Abby Williams Hill (1861–1943) was a painter, activist, and prolific writer. She produced a remarkable collection of landscape paintings showcasing the grandeur of the American West, as well as a vast archive of letters and journals addressing issues of continuing social and historical interest.
Abby Rhoda Williams was born in 1861, in Grinnell, Iowa, a town founded on progressive but strict Christian values. As a young woman, she studied in Chicago, and with William Merritt Chase at the Art Students League in New York. In 1888 she married Frank Hill, a homeopathic doctor. The couple moved to Tacoma the following year, the same year Washington achieved statehood. Soon after Hill gave birth to a son, Romayne. Later the Hills would adopt three daughters.
In 1894 Hill began spending weekends and summers on nearby Vashon Island. The time she spent on the island whetted her appetite for the wilderness, and the following year she joined expeditions to Mt. Rainier and Hood Canal. These trips were transformative; they kindled a lifelong passion for hiking, camping, and working en plein air, and led to a brief but successful career as a professional landscape painter for the Great Northern and Northern Pacific railroads.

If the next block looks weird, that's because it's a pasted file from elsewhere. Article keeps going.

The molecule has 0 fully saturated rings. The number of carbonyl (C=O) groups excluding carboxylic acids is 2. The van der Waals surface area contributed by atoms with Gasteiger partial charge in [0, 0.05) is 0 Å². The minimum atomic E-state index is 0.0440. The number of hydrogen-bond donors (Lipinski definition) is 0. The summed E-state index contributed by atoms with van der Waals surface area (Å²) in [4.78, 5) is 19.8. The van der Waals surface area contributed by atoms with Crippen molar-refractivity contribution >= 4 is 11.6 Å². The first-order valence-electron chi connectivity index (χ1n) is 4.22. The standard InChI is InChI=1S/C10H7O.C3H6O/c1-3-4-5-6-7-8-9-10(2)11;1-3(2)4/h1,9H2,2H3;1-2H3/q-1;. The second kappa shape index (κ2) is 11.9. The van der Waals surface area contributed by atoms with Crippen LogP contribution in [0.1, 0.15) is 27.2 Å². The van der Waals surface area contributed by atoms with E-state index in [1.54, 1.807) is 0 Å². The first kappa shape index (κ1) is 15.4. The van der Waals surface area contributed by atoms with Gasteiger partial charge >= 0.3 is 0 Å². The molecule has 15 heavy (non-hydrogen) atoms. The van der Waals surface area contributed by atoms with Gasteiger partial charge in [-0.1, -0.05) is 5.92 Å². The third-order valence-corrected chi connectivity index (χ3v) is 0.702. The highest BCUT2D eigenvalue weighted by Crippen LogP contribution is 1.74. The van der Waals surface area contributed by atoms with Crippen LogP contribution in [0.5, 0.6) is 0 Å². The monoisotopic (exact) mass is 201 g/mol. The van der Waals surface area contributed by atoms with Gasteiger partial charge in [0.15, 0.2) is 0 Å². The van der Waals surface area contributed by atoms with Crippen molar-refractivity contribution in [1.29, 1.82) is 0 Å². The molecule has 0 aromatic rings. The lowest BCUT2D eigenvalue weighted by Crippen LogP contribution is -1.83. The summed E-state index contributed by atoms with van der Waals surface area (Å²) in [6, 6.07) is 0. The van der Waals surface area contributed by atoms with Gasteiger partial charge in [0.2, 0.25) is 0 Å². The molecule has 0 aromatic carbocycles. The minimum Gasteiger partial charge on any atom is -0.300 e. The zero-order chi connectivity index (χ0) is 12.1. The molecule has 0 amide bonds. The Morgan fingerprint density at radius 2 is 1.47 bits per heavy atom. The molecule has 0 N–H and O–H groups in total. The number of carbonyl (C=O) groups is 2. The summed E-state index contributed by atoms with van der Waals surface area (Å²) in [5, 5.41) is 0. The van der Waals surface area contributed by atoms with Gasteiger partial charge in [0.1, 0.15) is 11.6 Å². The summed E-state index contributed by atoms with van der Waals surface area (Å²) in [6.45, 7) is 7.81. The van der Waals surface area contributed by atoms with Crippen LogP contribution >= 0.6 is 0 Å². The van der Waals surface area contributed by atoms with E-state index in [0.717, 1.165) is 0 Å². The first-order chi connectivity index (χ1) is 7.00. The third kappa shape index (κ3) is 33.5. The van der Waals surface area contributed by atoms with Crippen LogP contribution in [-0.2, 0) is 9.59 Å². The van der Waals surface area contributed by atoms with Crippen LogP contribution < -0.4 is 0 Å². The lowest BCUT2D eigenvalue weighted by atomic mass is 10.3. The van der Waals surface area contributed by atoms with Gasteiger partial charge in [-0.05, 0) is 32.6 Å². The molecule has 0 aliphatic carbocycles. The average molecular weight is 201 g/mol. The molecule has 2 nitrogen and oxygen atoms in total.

In addition to her work as a painter, Hill was active in the Congress of Mothers, today’s National Parent Teacher Association. She was a founder and the first president of the Washington state chapter and advocated for services for recent immigrant and other disadvantaged families.
Later in her life, Hill became concerned with the threat that commercial and tourist interests posed to the natural environment. She noted that several of the landscapes that she had painted earlier in her career no longer existed in the state in which she had observed them. In response she embarked on a series of paintings of the western National Parks, which she considered her legacy to future generations.